A Marine Snail Neurotoxin Shares with Scorpion Toxins a Convergent Mechanism of Blockade on the Pore of Voltage-gated K Channels

Garcia, E., Scanlon, M. and Naranjo, D. (1999) A Marine Snail Neurotoxin Shares with Scorpion Toxins a Convergent Mechanism of Blockade on the Pore of Voltage-gated K Channels. Journal of General Physiology, 114 1: 141-157. doi:10.1085/jgp.114.1.141

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Author Garcia, E.
Scanlon, M.
Naranjo, D.
Title A Marine Snail Neurotoxin Shares with Scorpion Toxins a Convergent Mechanism of Blockade on the Pore of Voltage-gated K Channels
Journal name Journal of General Physiology   Check publisher's open access policy
ISSN 0022-1295
Publication date 1999-07
Sub-type Article (original research)
DOI 10.1085/jgp.114.1.141
Open Access Status File (Publisher version)
Volume 114
Issue 1
Start page 141
End page 157
Total pages 17
Place of publication USA
Publisher Rockfeller Univ. Press
Collection year 1999
Language eng
Subject C1
780105 Biological sciences
270199 Biochemistry and Cell Biology not elsewhere classified
Abstract kappa-Conotoxin-PVIIA (kappa-PVIIA) belongs to a family of peptides derived from a hunting marine snail that tar gets to a wide variety of ion channels and receptors. kappa-PVIIA is a small, structurally constrained, 27-residue peptide that inhibits voltage-gated K channels. Three disulfide bonds shape a characteristic four-loop folding. The spatial localization of positively charged residues in K-PVIIA exhibits strong structural mimicry to that of charybdotoxin, a scorpion toxin that occludes the pore of K channels. Me studied the mechanism by which this peptide inhibits Shaker, K channels expressed in Xenopus oocytes with the N-type inactivation removed. Chronically applied to whole oocytes or outside-out patches, kappa-PVIIA inhibition appears as a voltage-dependent relaxation in response to the depolarizing pulse used to activate the channels. At any applied voltage, the relaxation rare depended linearly on the toxin concentration, indicating a bimolecular stoichiometry. Time constants and voltage dependence of the current relaxation produced by chronic applications agreed with that of rapid applications to open channels. Effective valence of the voltage dependence, z delta, is similar to 0.55 and resides primarily in the rare of dissociation from the channel, while the association rate is voltage independent with a magnitude of 10(7)-10(8) M-1 s(-1), consistent with diffusion-limited binding. Compatible with a purely competitive interaction for a site in the external vestibule, tetraethylammonium, a well-known Ii-pore blocker, reduced kappa-PVIIA's association rate only. Removal of internal K+ reduced, but did not eliminate, the effective valence of the toxin dissociation rate to a value <0.3. This trans-pore effect suggests that: (a) as in the alpha-KTx, a positively changed side chain, possibly a Lys, interacts electrostatically with ions residing inside the Shaker pore, and (b) a part of the toxin occupies an externally accessible K+ binding site, decreasing the degree of pore occupancy by permeant ions, We conclude that, although evolutionarily distant to scorpion toxins, kappa-PVIIA shares with them a remarkably similar mechanism of inhibition of K channels.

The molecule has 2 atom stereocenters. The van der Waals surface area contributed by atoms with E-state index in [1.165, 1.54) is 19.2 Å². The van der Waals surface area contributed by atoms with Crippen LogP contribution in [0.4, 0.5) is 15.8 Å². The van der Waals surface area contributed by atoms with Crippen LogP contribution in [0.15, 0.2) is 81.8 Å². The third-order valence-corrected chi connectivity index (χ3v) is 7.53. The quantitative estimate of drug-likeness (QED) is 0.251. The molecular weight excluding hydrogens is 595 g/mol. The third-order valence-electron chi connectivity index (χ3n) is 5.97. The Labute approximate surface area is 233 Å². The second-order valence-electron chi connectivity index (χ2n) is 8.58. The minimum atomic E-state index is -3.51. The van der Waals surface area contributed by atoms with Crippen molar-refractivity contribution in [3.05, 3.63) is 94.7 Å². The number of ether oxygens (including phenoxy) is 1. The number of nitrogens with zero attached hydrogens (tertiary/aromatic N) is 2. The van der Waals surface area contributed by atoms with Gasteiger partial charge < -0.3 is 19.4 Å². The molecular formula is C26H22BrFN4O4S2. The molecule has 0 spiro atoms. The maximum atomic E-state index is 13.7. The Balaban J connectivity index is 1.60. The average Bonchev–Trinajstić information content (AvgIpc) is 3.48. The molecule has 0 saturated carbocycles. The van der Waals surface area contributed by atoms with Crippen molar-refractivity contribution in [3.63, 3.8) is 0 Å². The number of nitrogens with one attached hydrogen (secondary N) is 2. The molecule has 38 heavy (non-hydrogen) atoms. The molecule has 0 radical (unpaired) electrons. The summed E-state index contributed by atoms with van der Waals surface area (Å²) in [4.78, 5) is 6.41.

Keyword Physiology
Pore Blockade
Patch Clamp
Xenopus Oocyte
Conus Venom
Shaker K Channel
Shaker Potassium Channels
Kappa-conotoxin Pviia
Phase Peptide-synthesis
3-dimensional Structure
Charybdotoxin Block
External Cations
Q-Index Code C1

Document type: Journal Article
Sub-type: Article (original research)
Collection: School of Pharmacy Publications
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Citation counts: TR Web of Science Citation Count  Cited 24 times in Thomson Reuters Web of Science Article | Citations
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Created: Tue, 10 Jun 2008, 14:40:17 EST